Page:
Seeing pictures of architecture can be useful, but there is no substitution for seeing the real buildings firsthand. Fortunately, in Newport Rhode Island there are so many notable works of architecture that you can experience many important examples of the craft’s evolution all within a short walking distance. For the class on the Shingle Style that I am teaching as part of the Circle of Scholars program hosted at Salve Regina University, we are organizing a walking tour to see some of these magnificent works and understand their importance. We will be passing five different buildings that will take us through time from the previous era’s styles through what is arguably the first shingle style building, as well as other buildings representing the various points in the evolution of the Shingle Style.

Kingscote Mansion

The tour starts at Kingscote, which represents the period before the “Gilded Age”. It was designed by Richard Upjohn in 1845 in the period before Newport was the magnificent summer resort city it later became. This house was doubled in size in 1881 by McKim, Mead and White. It showed both the impact of the large fortunes that were arriving in Newport and the fact that MMW was beginning to work with and be inspired by more historic Newport architecture.

Charles Baldwin House

The second building on the tour chronologically is the Admiral Charles Baldwin house, designed in the “Queen Anne Revival Style” by Robert Robertson in 1876. This building, along with the Watts-Sherman house located further down Bellevue Avenue, both represent the epitome of the Queen Anne Revival Style, which the Shingle Style eventually emerged from.

Newport Casino

The third building on our tour is the magnificent Newport Casino. This is the building designed in 1879 by McKim, Mead and White that arguably began the Shingle Style as its first structure. It was also the very first country club designed in the United States and was the very first building designed by the now famous firm after the talented Stanford White had joined it. The freshness of the team, the novelty of the project, and the zeitgeist of the change to Newport on the eve of the Gilded Age are all factors which helped stimulate the inventiveness that created the Shingle Style.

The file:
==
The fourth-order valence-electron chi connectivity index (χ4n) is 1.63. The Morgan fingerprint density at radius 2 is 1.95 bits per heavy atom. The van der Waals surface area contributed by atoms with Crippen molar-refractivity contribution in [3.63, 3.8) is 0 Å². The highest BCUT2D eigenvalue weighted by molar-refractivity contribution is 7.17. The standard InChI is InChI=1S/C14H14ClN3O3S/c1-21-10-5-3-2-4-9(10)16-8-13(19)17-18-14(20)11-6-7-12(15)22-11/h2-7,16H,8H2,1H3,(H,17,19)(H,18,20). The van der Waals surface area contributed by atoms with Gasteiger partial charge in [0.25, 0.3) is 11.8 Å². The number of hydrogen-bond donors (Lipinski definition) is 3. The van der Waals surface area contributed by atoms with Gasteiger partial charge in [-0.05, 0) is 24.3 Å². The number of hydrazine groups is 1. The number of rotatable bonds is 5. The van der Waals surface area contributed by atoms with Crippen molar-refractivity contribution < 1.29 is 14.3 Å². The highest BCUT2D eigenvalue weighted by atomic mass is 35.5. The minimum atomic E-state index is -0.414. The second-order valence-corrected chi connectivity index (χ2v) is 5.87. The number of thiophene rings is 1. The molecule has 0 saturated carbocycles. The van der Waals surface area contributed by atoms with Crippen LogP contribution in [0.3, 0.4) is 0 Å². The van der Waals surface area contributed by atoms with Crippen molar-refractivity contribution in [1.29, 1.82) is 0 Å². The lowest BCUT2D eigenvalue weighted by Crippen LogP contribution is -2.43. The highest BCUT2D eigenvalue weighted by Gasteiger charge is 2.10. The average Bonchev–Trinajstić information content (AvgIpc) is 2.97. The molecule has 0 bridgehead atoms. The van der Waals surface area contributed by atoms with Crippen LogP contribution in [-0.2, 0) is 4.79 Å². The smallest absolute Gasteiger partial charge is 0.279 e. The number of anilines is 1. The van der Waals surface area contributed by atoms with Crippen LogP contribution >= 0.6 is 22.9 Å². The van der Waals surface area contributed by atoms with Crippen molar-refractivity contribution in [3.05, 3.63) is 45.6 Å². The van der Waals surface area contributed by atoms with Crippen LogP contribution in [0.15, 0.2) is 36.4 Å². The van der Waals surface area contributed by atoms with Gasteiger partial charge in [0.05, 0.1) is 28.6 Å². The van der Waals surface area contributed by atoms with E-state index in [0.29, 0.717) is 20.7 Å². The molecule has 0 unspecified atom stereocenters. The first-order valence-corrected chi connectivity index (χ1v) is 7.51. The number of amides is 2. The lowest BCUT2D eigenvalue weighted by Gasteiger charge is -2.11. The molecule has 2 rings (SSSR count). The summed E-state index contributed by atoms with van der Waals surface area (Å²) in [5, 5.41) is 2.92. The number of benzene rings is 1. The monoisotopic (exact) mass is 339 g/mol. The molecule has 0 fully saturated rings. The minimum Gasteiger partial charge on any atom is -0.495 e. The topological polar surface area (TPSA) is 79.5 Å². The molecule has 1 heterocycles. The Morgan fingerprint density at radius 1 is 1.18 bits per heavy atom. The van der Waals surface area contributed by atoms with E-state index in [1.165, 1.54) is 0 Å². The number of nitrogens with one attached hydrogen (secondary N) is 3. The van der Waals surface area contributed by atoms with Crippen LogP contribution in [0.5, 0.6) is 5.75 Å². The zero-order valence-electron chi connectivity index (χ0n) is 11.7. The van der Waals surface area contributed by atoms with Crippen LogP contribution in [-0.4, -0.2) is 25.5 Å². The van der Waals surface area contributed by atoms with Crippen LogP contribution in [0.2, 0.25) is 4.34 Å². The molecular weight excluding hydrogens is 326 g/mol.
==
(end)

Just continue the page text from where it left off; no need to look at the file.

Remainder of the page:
Isaac Bell House

The fourth building on the tour chronologically is the Isaac Bell house. This building has been identified by Vincent Scully, the noteworthy late professor who coined the term “Shingle Style”, as one of the most important buildings in Newport. He believed that it had a profound impact on architects around the country, and he argued with even famous architect Frank Lloyd Wright. This building is the representation of the true flowering of the Shingle Style in Newport as well as other eastern resort communities during the Gilded Age. It also helped define the style that would be used by McKim, Mead and White as well as other notable firms like Peabody & Sterns. There are many other houses by MMW in Newport from the Shingle Style period including places like Villino, Sunnyside, Ochre Point, and Boxcroft among others. They continue to be widely studied and recognized by architectural historians around the world for their invention, creativity, and uniquely American flavor.

LeRoy King House

The last house on the tour, also by McKim, Mead and White, is the LeRoy King house designed in 1885 and completed in 1886. This building demonstrated how fleeting the first blossoming of the Shingle Style was in Newport. As the wealth of the new “summer colonialists” increased, so did the size and formality of the houses they wanted to construct. The LeRoy King house is built from brick and has two formal symmetrical gables, which are in sharp contrast to the highly asymmetrical shingled massing of the firm’s early works.

With just a few more years of practice, MMW’s work would be better known for its highly refined, formal, and highly decorated buildings like Rosecliff in Newport as well as other public structures in New York, Boston, and across the country. So, although they were the inventors of what was to become called the Shingle Style, they eventually migrated away from this informal and inventive typology while other architects around the country in resort and waterfront communities embraced it. More than 140 years after the Shingle Style was first invented, it has been revived and updated to become one of the most popular and prolific styles of architecture in the United States. As Vincent Scully described it, has gained a title through its respectability and gravitas over time as “The Architecture of the American Summer”.


Ross Sinclair Cann, AIA, LEED AP, is an author, historian, educator and practicing architect at A4 Architecture and lives and works in Newport, Rhode Island. He studied with Professor Scully as an undergraduate at Yale and was a teaching assistant for Robert A.M. Stern at the Columbia School of Architecture in New York. He has worked on dozens of buildings by McKim Mead and White, Peabody and Sterns, and other noted architects of the Gilded Age and has frequently designed renovations and new buildings in the Shingle Style.